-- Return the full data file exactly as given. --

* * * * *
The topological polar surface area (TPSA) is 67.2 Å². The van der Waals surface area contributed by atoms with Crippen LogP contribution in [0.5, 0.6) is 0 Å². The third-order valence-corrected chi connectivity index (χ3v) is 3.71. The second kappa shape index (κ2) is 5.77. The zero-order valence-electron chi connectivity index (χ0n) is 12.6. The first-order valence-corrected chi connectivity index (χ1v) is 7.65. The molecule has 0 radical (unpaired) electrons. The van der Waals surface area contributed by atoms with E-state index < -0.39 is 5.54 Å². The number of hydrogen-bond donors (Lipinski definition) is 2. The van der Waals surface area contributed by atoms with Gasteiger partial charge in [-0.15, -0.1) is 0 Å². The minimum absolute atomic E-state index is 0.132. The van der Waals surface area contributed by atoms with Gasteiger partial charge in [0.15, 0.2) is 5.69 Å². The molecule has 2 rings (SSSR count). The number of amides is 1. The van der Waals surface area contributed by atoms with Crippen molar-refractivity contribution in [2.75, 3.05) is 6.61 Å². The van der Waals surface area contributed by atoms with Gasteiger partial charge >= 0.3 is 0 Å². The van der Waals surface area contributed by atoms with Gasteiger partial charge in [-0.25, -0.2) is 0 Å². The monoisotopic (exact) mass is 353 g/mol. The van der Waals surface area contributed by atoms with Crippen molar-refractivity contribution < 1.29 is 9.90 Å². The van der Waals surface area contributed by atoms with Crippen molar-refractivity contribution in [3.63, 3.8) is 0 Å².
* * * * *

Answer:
The topological polar surface area (TPSA) is 67.2 Å². The van der Waals surface area contributed by atoms with Crippen LogP contribution in [0.5, 0.6) is 0 Å². The third-order valence-corrected chi connectivity index (χ3v) is 3.71. The second kappa shape index (κ2) is 5.77. The zero-order valence-electron chi connectivity index (χ0n) is 12.6. The first-order valence-corrected chi connectivity index (χ1v) is 7.65. The molecule has 0 radical (unpaired) electrons. The van der Waals surface area contributed by atoms with E-state index < -0.39 is 5.54 Å². The number of hydrogen-bond donors (Lipinski definition) is 2. The van der Waals surface area contributed by atoms with Gasteiger partial charge in [-0.15, -0.1) is 0 Å². The minimum absolute atomic E-state index is 0.132. The van der Waals surface area contributed by atoms with Gasteiger partial charge in [0.15, 0.2) is 5.69 Å². The molecule has 2 rings (SSSR count). The number of amides is 1. The van der Waals surface area contributed by atoms with Crippen molar-refractivity contribution in [2.75, 3.05) is 6.61 Å². The van der Waals surface area contributed by atoms with Gasteiger partial charge >= 0.3 is 0 Å². The van der Waals surface area contributed by atoms with Gasteiger partial charge in [-0.25, -0.2) is 0 Å². The monoisotopic (exact) mass is 353 g/mol. The van der Waals surface area contributed by atoms with Crippen molar-refractivity contribution < 1.29 is 9.90 Å². The van der Waals surface area contributed by atoms with Crippen molar-refractivity contribution in [3.63, 3.8) is 0 Å².